CALIFORNIA’S SHAM BUDGET PROCESS SHAFTS TAXPAYERS
In an apocryphal quote usually attributed to Otto von Bismarck, it is said that “laws, like sausages, cease to inspire respect in proportion as we know how they are made.” In California, we don’t have to look further than the state budget process to see that regardless of who said it, the quote is accurate.
You may have read news reports of the state budget’s passage in early June. What you probably didn’t know is that it was really nothing more than a placeholder budget. It was not the real budget. Simply put, the budget was a sham. It was rammed through to meet the constitutional obligation of passing a budget by June 15 so the Legislature could continue to get paid.
The budget was drafted largely in secret and put into print less than a week before it sailed through the Legislature and to the governor’s desk. And, clocking in at almost 1,000 pages, this breakneck process left little time for public input or review. But then, serious review would be a fool’s errand since many details are to be filled in later via a slew of “trailer bills” following negotiations with the governor.
These trailer bills often start out as stacks of blank bills with a single line of text. After the real budget is negotiated, again in secret, by the governor and the Democratic legislative leaders, the agreed-upon provisions become “amendments” to the blank bills and can have very little, if anything, to do with the implementation of the budget.
Sure enough, the Sunday before the start of the fiscal year beginning that Friday, the real budget deal was struck and around 30 trailer bills came to life and started to move. The only law on the books to counter any of this is the California Legislature Transparency Act, which requires that every bill be in print and posted online for at least 72 hours before its final vote in either house of the Legislature.
That slows the process, but only momentarily. These trailer bills still sail through just like the fake budget did because in a one-party state like California, there is no one to say no.
It wasn’t always this way. But in 2010, the Legislature put Proposition 25 on the ballot. Entitled the “On-Time Budget Act of 2010,” its real purpose was to repeal the requirement that the budget bill receive a two-thirds vote of both houses.
Knowing that voters are rightfully suspicious of lowering any vote threshold, the Legislature sold the proposal to voters by saying that, if they approved Prop. 25, budgets would be passed on time, with greater transparency, and legislators would forfeit their pay if the budget was late.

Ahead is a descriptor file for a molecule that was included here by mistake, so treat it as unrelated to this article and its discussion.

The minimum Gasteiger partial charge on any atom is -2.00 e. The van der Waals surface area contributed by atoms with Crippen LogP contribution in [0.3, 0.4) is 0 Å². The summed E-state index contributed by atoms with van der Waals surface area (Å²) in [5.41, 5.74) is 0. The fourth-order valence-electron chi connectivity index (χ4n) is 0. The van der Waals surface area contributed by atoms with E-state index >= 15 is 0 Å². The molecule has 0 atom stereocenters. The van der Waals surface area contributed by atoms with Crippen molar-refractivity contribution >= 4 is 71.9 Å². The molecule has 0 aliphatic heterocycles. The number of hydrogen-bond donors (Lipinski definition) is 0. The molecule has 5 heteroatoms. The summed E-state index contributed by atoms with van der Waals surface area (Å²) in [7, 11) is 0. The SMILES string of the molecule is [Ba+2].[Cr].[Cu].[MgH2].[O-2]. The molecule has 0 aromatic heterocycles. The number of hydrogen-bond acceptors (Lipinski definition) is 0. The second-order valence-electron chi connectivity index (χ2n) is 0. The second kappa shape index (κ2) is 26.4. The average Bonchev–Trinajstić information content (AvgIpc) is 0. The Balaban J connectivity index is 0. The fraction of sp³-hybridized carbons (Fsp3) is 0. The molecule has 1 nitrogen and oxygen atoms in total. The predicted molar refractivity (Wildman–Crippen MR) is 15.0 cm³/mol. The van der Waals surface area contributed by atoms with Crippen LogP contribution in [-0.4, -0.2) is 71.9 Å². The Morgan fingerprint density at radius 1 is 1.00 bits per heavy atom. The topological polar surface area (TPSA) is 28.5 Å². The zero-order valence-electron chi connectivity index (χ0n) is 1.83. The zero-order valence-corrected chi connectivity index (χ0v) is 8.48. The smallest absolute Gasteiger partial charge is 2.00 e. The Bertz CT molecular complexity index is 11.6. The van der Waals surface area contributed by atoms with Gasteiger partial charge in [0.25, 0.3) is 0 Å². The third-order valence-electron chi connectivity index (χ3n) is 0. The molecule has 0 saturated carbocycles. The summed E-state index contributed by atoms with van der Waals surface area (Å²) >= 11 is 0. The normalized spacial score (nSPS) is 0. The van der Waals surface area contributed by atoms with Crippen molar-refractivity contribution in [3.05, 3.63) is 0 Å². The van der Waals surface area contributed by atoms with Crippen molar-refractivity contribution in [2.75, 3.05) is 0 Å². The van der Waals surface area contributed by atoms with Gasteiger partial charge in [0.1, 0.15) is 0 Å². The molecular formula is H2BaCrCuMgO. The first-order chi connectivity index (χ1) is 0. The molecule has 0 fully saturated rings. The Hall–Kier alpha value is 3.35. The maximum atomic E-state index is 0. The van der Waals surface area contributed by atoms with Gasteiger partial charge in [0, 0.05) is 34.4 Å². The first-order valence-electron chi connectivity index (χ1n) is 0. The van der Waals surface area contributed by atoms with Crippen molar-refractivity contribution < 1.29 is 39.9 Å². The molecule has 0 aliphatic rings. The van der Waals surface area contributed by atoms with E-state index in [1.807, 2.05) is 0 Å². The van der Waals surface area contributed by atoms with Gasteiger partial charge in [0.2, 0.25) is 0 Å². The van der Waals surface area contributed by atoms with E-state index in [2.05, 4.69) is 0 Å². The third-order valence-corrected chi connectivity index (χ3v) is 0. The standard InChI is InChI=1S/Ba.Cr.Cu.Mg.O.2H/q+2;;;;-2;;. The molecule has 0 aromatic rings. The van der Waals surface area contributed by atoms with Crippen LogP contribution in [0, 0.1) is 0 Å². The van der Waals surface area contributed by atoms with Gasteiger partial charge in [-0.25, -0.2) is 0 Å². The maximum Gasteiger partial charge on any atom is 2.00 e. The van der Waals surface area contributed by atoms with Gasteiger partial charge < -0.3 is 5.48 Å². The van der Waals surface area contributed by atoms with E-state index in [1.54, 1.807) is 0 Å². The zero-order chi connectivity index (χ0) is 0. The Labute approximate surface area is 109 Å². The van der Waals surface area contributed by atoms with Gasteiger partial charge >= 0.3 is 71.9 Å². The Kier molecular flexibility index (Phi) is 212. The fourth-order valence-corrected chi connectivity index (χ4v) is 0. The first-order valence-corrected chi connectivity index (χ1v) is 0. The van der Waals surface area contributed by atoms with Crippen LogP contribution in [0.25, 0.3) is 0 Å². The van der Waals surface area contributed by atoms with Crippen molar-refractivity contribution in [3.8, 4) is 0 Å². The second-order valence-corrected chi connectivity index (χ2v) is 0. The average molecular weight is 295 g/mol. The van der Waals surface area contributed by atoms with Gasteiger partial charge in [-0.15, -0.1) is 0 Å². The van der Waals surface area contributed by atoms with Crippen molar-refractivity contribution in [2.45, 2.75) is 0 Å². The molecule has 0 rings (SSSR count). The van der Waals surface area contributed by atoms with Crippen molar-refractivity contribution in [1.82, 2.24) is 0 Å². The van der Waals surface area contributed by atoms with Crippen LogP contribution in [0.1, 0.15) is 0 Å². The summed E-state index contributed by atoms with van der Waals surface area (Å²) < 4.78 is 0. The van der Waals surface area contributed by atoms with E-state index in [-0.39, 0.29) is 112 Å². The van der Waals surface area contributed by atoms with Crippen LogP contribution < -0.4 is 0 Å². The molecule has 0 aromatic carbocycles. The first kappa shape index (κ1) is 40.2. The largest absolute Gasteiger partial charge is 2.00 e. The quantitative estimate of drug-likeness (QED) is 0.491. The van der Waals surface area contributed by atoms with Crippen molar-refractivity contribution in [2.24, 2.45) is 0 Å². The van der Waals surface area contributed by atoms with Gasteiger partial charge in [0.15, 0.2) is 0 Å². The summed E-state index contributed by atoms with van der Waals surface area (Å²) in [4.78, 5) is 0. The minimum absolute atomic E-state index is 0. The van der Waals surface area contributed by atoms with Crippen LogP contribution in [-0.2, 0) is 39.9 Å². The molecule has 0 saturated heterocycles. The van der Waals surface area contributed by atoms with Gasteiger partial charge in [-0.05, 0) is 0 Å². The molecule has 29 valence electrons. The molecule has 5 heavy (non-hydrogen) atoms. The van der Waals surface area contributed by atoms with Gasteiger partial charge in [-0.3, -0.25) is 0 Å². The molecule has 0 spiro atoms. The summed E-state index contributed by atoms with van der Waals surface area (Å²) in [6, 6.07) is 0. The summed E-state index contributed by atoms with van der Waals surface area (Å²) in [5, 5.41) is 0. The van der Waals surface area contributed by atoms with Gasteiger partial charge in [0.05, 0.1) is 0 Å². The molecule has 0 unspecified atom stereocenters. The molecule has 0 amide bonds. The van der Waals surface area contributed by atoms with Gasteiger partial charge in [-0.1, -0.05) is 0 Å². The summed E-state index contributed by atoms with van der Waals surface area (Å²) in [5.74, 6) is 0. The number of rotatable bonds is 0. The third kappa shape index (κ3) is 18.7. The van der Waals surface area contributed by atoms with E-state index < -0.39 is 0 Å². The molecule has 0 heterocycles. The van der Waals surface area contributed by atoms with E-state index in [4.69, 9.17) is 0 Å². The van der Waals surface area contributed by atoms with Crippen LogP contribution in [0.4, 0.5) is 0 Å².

All three of these representations were clearly lies.
So, you might be asking, what’s in the actual budget? Well, $300 billion in spending, but if you were hoping for some relief at the gas pump, I have bad news for you.
Assembly Member Kevin Kiley, R-Rocklin, introduced Assembly Bill 1638, a bill that would have suspended the gas tax for six months, but when the bill was heard in the Assembly Transportation Committee, it was an ambush. Alex Lee, D-San Jose, immediately moved to gut the bill and replace it with a new tax on gas suppliers with the proceeds going to a supposed rebate.
There was no debate. There wasn’t even bill language for these new amendments that the committee could review. The chair of the committee, Assembly Member Laura Friedman, D-Glendale, admitted that she had “not had the opportunity to dive in depth into this.”
But the bill passed out of committee anyway with an 8–4 vote. The gas tax cut had turned into a gas tax hike. Then, on the last day of the session before the Legislature slipped out of town for Spring Recess, the Democrats simply struck the bill from the file on a party-line vote. That means the Transportation Committee’s amendments were not made — it’s like they never happened.
Again, there was no debate. The bill wasn’t even referred to as AB 1638 on the floor. It was just “Item Number One.” Even though Kiley’s bill remains in print, it’s effectively dead for the year.
But don’t worry, the budget does contain yet another stimulus check (because Sacramento thinks giving away money is a better idea than cutting taxes) of up to $1,050. Checks will go out in October…just in time for the November election. They’re trying to buy your vote with your money. It’s business as usual in our one-party state.